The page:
install up front.
at the risk of asking a dumb question, let me make sure i

understand the different categories of software.

first, there's what is absolutely *required* to be installed on

the development system already before doing any oe/yocto work.
those would the packages/utilities that are listed on the wiki
page as "you must install this", and that's what's represented in
the sanity.bbclass. is that about right?

on the other hand, there's what's listed in ASSUME_PROVIDED,

which represents software that, if it *is* natively installed,
will be used; otherwise, oe/yocto will download and build it as
part of the build process. correct? or have i misunderstood the
distinction here?
I think you may have. All ASSUME_PROVIDED does is tell bitbake that
dependencies on the things within it should be considered to be
satisfied - i.e. "assume these things are provided". If you add
something to ASSUME_PROVIDED that is genuinely needed by the build
process and it isn't actually provided by the host system, then you
will get build failures or at the very least undesirable changes in
build behaviour.
ok, after a good night's sleep, i re-read what i wrote above and i
sound like an idiot so let me try again.

first, there's sanity.bbclass, which contains:

SANITY_REQUIRED_UTILITIES ?= "patch diffstat makeinfo git bzip2 tar gzip
gawk chrpath wget cpio"

which represents the utilities that *must* already exist before
bitbake will offer to do anything. yes, it's obvious, but i just
confirmed that by removing "diffstat", whereupon i got:

ERROR: OE-core's config sanity checker detected a potential
misconfiguration. Either fix the cause of this error or at your own risk
disable the checker (see sanity.conf). Following is the list of potential
problems / advisories:

Please install the following missing utilities: diffstat

so that's good, it's what i expected. it also suggests that, in
terms of minimal software, it's valid to just point people at that
variable in sanity.bbclass -- technically, those utilities are the
ones developers should be ordered to install beforehand. so far, so
good.

now, regarding ASSUME_PROVIDED in bitbake.conf, as you say, that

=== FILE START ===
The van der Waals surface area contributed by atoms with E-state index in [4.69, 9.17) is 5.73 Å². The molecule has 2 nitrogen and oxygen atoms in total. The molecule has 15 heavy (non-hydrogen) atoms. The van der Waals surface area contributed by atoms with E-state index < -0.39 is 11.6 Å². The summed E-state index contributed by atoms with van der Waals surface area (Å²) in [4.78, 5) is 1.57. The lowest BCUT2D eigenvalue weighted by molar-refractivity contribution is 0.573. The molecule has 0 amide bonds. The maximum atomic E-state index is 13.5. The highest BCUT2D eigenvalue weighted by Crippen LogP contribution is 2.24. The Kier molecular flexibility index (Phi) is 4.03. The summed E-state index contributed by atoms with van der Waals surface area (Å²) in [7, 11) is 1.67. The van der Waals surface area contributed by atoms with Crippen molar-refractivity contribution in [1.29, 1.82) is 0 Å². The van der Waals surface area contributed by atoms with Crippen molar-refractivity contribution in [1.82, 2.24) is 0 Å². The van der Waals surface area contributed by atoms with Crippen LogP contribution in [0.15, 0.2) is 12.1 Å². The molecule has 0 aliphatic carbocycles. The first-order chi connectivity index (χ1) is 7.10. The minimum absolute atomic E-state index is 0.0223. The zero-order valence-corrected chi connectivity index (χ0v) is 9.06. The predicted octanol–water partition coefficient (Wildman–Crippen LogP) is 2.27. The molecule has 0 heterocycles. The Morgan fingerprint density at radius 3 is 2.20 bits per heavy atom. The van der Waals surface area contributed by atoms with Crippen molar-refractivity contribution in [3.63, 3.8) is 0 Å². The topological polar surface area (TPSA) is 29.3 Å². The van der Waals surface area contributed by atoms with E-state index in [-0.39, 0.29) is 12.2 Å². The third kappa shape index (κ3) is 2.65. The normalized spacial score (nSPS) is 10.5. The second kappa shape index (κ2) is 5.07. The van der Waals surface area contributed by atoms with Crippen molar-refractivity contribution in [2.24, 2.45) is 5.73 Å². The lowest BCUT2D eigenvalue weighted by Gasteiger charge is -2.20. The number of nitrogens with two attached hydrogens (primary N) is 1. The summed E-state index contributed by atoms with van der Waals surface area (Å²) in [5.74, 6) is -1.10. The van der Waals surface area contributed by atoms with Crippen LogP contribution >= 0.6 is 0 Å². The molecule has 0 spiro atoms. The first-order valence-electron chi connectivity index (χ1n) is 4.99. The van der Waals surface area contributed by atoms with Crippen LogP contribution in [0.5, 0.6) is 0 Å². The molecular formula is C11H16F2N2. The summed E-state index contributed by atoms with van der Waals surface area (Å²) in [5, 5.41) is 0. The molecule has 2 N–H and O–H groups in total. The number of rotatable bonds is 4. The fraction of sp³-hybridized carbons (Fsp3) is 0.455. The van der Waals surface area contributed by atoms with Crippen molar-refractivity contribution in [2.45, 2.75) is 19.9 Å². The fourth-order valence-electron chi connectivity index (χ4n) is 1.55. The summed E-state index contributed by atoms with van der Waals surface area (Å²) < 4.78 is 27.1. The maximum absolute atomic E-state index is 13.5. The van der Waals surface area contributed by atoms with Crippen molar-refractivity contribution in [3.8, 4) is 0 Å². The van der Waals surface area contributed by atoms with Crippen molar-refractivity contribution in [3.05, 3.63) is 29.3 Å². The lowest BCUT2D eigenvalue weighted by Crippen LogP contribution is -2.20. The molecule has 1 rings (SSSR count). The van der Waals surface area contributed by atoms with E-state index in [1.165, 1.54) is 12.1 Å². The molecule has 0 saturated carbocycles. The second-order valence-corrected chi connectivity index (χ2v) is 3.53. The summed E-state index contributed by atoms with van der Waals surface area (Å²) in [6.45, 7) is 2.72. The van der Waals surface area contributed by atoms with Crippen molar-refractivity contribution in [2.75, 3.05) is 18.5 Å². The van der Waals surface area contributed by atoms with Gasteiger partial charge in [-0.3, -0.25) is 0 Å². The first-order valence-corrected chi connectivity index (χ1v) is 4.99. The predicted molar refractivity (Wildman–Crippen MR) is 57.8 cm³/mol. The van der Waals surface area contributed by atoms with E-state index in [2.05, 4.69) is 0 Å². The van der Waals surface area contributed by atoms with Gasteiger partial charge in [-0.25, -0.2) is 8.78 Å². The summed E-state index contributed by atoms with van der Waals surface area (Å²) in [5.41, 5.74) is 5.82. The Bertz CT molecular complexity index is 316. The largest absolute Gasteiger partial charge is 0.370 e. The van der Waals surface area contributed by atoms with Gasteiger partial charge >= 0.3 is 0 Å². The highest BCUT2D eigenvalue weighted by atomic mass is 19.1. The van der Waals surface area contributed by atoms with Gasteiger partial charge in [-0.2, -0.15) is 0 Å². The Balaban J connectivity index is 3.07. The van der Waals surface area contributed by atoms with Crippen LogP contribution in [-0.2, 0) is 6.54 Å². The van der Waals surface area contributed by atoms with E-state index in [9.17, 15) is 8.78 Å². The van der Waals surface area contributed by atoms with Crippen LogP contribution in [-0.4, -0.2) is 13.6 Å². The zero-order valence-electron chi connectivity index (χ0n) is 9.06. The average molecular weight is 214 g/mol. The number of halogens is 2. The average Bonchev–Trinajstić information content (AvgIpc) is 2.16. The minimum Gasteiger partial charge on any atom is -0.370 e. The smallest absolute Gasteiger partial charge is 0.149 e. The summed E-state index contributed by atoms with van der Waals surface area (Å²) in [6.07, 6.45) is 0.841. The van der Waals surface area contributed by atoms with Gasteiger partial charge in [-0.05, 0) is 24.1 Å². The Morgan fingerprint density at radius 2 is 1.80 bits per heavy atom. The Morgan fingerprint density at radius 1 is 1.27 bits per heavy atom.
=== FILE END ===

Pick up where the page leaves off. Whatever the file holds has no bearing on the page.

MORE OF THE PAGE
represents any dependencies assumed to be satisfied for further
processing, and it's not surprising that those two lists are closely
related -- if, for example, the sanity checker requires bzip2 (as it
does), it's only natural that ASSUME_PROVIDED would contain
"bzip2-native." and so on, and so on. and now, a few questions that
probably have obvious answers but i'll ask them, anyway.

first, is ASSUME_PROVIDED technically completely superfluous? it's
clearly meant to speed up processing, but could one (if one wanted)
unset it and have the processing still work (albeit more slowly, of
course)?
If you like building things that you don't have to, sure, but I wouldn't
equate that to it being superfluous. Note that if you do change this variable
you are deviating from what has been tested, so you do so at your own risk.

next, what about this in bitbake.conf, right after the setting of
ASSUME_PROVIDED?

# gzip-native should be listed above?

should it? seems to make sense -- why did someone feel the need to
leave a comment asking that question?
Not sure. We do now build pigz-native instead of using the system gzip though,
that might have something to do with it not being in the list.

next, while ASSUME_PROVIDED contains "grep-native", the sanity check
doesn't list grep. should it? it just seems natural that anything
you assume to be provided should be listed as an installation
requirement first.
Probably yes.

finally (and because i don't read python all that well, i can't
check the code as quickly as i would like), how would one add
subversion to one or both of the above? after all, the utility name
is "svn" but the package name (used by recipes) is "subversion".
(sure seems like subversion would be a good requirement to avoid
building it.)